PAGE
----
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Unilever strategy under scrutiny after short-lived GSK skirmish

·3 min read
FILE PHOTO: Illustration of Unilever and GSK logo

By Pushkala Aripaka

(Reuters) -Unilever's strategy was under the investor microscope on Thursday after the consumer goods group effectively abandoned its 50 billion pound ($68 billion) pursuit of GlaxoSmithKline's consumer healthcare business.

Shares in the maker of brands such as Dove soap and Hellmann's mayonnaise ended down 0.7% after Unilever said on Wednesday that it would not raise a rejected offer.

It said its view on the value of the healthcare business had not changed despite GSK lifting financial forecasts for the unit, which is 32% owned by Pfizer and makes products such as Sensodyne toothpaste and Panadol painkillers.

Some analysts said Unilever's management, under pressure after a 31% drop in its share price since highs seen in late 2019, had been wise not to be drawn into upping their bid for a business that GSK has said it wants to spin off.

Barclays analysts called it a "smart move," saying that the decision "shows that whilst Unilever remains very keen on the asset, it is disciplined and will not do the deal at any price."

Others said the proposed mega-deal, which would have been one of the largest ever on the London market, had been unexpected and raised questions about Unilever's plan under Chief Executive Alan Jope for a more gradual shift away from lower-margin goods to health, beauty and hygiene products.

"From our discussions with shareholders and Unilever share price action, we believe there is a clear discontent with management and the board over the changed strategy and focus on transformative M&A," J.P. Morgan analysts said in a note.

Meanwhile, a group of investors said they had filed a fresh resolution urging Unilever to address a "crucial blind spot" and set ambitious targets to sell healthier foods.

Last week, Terry Smith, whose Fundsmith vehicle is Unilever's 13th biggest investor, lambasted the company for being "obsessed" with promoting its sustainability credentials at the expense of performance.

Smith took aim at Unilever again on Thursday, labelling the bid "a near death experience," and reiterating calls to focus on the operating performance of the existing business "before taking on any more challenges".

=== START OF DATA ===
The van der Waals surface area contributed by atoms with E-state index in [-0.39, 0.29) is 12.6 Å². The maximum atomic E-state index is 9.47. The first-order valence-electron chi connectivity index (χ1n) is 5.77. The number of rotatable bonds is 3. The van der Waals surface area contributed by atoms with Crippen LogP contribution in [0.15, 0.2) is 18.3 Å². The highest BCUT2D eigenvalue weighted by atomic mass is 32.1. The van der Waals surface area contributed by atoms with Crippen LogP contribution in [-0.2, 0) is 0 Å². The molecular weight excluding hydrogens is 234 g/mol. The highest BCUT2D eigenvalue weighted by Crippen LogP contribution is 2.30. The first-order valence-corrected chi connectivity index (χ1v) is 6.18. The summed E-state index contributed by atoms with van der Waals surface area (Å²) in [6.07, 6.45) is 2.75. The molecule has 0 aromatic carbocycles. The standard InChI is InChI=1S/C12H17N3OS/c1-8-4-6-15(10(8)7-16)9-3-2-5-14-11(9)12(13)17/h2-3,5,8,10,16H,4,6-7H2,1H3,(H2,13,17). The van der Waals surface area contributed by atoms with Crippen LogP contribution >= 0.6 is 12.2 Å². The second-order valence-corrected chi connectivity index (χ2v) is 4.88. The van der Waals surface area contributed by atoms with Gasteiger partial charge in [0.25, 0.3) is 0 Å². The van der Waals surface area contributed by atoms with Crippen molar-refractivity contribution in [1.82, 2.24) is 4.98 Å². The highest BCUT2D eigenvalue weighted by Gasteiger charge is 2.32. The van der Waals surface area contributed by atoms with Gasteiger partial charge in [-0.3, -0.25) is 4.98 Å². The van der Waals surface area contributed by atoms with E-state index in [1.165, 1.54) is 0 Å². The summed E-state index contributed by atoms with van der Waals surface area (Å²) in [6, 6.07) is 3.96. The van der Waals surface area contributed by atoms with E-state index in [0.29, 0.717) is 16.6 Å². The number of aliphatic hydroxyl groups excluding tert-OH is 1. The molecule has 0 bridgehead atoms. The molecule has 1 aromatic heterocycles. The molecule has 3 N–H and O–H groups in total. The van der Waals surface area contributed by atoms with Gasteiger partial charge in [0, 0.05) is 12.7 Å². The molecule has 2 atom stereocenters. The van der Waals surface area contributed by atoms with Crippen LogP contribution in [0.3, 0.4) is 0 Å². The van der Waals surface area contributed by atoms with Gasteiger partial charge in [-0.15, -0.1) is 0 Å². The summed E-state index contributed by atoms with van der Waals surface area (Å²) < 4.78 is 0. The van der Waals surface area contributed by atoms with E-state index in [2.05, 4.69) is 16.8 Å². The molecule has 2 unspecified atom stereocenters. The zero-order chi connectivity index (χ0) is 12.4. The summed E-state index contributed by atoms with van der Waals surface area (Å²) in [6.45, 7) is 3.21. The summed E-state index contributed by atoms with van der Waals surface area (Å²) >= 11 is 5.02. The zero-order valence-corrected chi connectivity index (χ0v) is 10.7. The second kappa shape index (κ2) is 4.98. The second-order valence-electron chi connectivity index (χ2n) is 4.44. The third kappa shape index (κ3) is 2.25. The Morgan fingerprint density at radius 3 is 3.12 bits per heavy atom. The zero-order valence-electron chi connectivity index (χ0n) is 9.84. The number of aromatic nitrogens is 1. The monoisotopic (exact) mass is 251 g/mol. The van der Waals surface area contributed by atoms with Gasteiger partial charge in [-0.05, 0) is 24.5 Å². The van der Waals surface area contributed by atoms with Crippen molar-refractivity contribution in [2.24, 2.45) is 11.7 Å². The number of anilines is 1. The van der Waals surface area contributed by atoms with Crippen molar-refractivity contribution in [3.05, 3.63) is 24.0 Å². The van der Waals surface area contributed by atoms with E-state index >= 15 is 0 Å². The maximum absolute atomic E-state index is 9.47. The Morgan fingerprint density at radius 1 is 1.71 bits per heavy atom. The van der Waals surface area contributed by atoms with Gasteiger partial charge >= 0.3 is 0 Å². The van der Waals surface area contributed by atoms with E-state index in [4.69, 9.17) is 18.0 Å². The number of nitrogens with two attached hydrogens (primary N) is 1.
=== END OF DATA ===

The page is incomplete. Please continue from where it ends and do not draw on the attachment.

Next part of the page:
'CALLED THEIR BLUFF'

GSK, led by Chief Executive Emma Walmsley, has stuck to its plans to spin off the consumer healthcare unit despite previous pressure from activist investors to consider alternatives.

It had rejected three approaches from Unilever, and the final proposal made on Dec. 20 comprised 41.7 billion pounds in cash and 8.3 billion pounds in Unilever shares.

GSK's stock closed down 2% on Thursday.

"Unilever cannot increase any offer, not because the value of GSK's consumer (unit) would not warrant it, but simply because Unilever's investors expressed a no-confidence vote on Unilever's CEO doing any deal of this size," a GSK investor, who declined to be named, told Reuters.

Barclays analysts asked if GSK had overplayed its hand.

"By saying (GSK) sees £50 billion as fundamentally undervaluing the business, it now makes it very difficult to accept the £50 billion on the table whilst still saving face," they said.

"Some investors think that Glaxo may have overplayed their hand and Unilever has called their bluff."

Other large targets could be available for Unilever, with the consumer remedies industry, traditionally a part of the prescription drug sector, undergoing major transformation.

Johnson & Johnson in November unveiled plans to spin off its consumer health division, owner of Listerine and Baby Powder brands, to focus on pharmaceuticals and medical devices.

($1 = 0.7328 pounds)

(Reporting by Pushkala Aripaka and Siddharth Cavale in Bengaluru and Simon Jessop in London; Editing by Keith Weir, Shounak Dasgupta, Pravin Char and Alexander Smith)

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